Also when a renter vacates the premises, anything left behind whether usable or garbage becomes an expense to the owner that can be charged to the security deposit.

An engagement ring is a gift in anticipation of a wedding.  Cancel the nuptials, even for the best of reasons and it needs to be returned to the purchaser.  Also, actual gifts given while playing house do not suddenly become loans when the wisdom of a breaking up lights the bulb over your head.

A salesman’s “puffery” (verbal comments) is not a warranty.  Trusting a person you only met on Craig’s List or at an auto shop’s back room a few minutes earlier is not a cause of action in court or a reason for slanderous remarks posted on some social media website.

how to avoid the People's CourtUnless you are a certified auto mechanic with six to ten years of actual experience it is wise to spend a few dollars to hire a real automotive repair technician (ASE certified) to examine a prospective purchase before you sign the sales contract, not a few weeks later when a knocking rod starts to wake the dead as you drive past the nearest  cemetery. Your favorite uncle or recent boyfriend may know how to drive but is not the best choice just because he, or she, “knows” about cars.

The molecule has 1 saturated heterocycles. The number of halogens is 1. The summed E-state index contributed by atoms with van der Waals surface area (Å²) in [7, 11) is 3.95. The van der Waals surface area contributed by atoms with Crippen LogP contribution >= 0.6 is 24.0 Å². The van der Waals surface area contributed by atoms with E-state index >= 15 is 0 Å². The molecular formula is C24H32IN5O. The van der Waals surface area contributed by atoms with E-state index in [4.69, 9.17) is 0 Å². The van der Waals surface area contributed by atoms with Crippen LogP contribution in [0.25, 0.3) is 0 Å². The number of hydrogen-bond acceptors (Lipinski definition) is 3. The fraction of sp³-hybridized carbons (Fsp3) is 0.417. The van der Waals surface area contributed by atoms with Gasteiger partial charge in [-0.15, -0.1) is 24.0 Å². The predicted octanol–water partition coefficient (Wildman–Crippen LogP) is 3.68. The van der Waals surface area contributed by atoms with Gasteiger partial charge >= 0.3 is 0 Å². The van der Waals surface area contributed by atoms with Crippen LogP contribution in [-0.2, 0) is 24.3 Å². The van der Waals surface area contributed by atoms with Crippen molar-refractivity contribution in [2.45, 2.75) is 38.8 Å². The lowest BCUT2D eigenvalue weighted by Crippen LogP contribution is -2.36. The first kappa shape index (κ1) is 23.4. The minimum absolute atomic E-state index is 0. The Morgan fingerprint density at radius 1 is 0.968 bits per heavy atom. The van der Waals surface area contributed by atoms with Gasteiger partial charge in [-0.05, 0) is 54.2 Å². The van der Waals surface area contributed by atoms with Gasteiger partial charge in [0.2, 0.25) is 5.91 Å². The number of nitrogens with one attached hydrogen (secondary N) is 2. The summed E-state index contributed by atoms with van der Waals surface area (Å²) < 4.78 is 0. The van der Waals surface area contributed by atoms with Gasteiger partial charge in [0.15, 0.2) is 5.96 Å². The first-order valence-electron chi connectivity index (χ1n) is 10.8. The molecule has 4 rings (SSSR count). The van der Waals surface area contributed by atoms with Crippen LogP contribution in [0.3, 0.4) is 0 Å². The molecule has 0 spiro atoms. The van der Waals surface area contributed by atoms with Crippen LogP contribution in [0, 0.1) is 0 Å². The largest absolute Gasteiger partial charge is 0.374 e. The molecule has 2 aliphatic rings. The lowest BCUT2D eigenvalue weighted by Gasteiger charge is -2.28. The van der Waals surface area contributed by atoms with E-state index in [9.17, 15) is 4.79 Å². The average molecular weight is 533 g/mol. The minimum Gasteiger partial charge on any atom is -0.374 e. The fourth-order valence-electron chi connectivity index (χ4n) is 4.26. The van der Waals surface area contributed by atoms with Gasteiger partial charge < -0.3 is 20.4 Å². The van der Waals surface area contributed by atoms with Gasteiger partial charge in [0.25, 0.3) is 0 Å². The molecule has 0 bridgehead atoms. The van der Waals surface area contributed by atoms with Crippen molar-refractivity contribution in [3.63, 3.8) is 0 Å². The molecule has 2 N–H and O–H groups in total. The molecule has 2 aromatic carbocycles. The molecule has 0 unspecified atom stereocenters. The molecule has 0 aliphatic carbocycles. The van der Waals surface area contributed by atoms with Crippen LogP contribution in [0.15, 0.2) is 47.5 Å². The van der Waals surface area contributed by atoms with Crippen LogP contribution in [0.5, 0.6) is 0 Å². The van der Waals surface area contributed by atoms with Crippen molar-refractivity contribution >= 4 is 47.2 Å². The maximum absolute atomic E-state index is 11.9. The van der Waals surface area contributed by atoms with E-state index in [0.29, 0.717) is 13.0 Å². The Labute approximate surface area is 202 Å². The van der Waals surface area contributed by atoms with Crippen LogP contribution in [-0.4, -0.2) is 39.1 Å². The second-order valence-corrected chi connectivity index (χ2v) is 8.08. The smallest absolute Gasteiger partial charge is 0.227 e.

Your former friend calling you to get his or her money back is not harassment, even if they get upset at your ducking them and avoiding repayment.

Of course, one party to a contract cannot unilaterally decide to change the terms of a contract no matter how convenient it is.  A thirty-day warranty on an auto is valid for precisely thirty days, not six months or the first oil change.

The mental idea that, “I never said I wouldn’t pay the loan back, ” cannot be deposited in a bank or mailed to a landlord as payment for rent.  It is also seldom useful in buying week to week groceries.

how to avoid the People's CourtChild support is not a gift to the other spouse.  It is your share of the expense of raising, feeding, clothing and housing your child, not something subject to your luck at the racetrack or the change in the price of a bag of weed.

One more thing, when there is any written contract (e-mails or texts may count as well) between parties that clearly lay out the terms of an agreement, prior oral statements, pinkie swearings or sincerely crossed hearts are not admissible.  The limits are the four corners of the agreement.

If more people understood these things and a few others before they signed a written agreement, life would be much easier.  I am sure other readers can add a few more misunderstood rules.

As Judge Marilyn Milian so often says; a loan of anything over a $1.oo should be in writing, even on a piece of toilet paper, in crayon if necessary, if there is to be any hope of repayment.